Use tape to mark locations of your equipmentGrab a ruler and some masking tape. Use them to measure and mark the distance between your desk, chair, mic stand, and anything else that is in the booth. If you are using a boom arm, use tape to mark how extended you have each section. You’ve just done a lot of work that is dependent upon you maintaining a consistent distance between all of your components. You should never put yourself in a position where you don’t know if something moved. Save yourself worry later, take the measurements now.

 Some Quick Notes

For my example, I used plugins with very simple interfaces. I did that so you could easily see what each plugin is doing. Many of the plugins I chose were simplified versions of plugins that can be found at Stillwell Audio. They make some wonderful plugins at a fair price. You should really check them out.

The Stillwell plugins used in this example include Event Horizon (Limiter) and Major Tom (Compressor). While you’re there check out 1973 (EQ). I think you’re going to like that one too.

The Noise Removal tool above is part of Acon Digital’s Restoration Suite. The suite includes a DeNoise, DeClick, DeHum, and a DeClip tool. (See my article detailing it here.)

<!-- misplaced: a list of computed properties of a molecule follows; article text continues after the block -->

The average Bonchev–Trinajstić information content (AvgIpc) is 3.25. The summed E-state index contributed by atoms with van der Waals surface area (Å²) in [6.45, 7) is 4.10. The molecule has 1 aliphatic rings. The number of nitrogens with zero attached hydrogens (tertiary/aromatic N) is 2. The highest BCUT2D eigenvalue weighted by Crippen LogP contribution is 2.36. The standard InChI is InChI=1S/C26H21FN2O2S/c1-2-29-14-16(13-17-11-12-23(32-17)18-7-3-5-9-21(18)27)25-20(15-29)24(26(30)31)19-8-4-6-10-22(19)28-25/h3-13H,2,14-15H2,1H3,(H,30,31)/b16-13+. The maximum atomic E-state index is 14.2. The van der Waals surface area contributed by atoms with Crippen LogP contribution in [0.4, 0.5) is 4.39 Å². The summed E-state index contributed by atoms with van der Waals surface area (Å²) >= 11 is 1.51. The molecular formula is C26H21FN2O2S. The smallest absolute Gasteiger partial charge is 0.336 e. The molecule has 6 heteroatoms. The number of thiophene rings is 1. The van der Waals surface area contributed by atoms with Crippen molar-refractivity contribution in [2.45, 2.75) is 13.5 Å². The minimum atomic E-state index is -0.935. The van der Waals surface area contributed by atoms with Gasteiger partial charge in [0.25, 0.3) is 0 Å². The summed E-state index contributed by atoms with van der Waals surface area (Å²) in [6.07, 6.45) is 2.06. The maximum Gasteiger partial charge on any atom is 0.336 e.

The Tilt EQ I used in this example is the Niveau Filter by Elysia. While not formally labelled as an Equalizer, as you can see in the video below, it does affect audio in a similar way. It is a free download and should work with just about every program that can use plugins.

Also, please note that I avoided discussing things that would apply only to a particular DAW or recording program. The only feature that may not exist in the program that you are using is Input FX. While incredibly helpful, Input FX are not absolutely necessary to get the job done.

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A ridiculous amount of caffeine was consumed while researching all of this stuff.
Add some fuel if you would like to help keep me going!
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Before you buy iZotope RX consider Acon Digital Restoration Suite

Whether we’re trying to deal with mouth noises, a persistent rumble from a furnace, a truck driving by, or the neighbor’s snow blower, there are times that we’d all like to remove an unintended noise from an otherwise perfect take. In short form work, the best thing that can be done is re-record. But, in long form narration or audiobook work, there are times when fixing the file becomes the preferred course of action.

For a long time, the gold standard in audio repair is iZotope’s RX (currently at version 4). It can do amazing things. But, being the “gold standard,” it doesn’t come cheap. The Basic version currently costs $349 and the Advanced version currently costs $1199.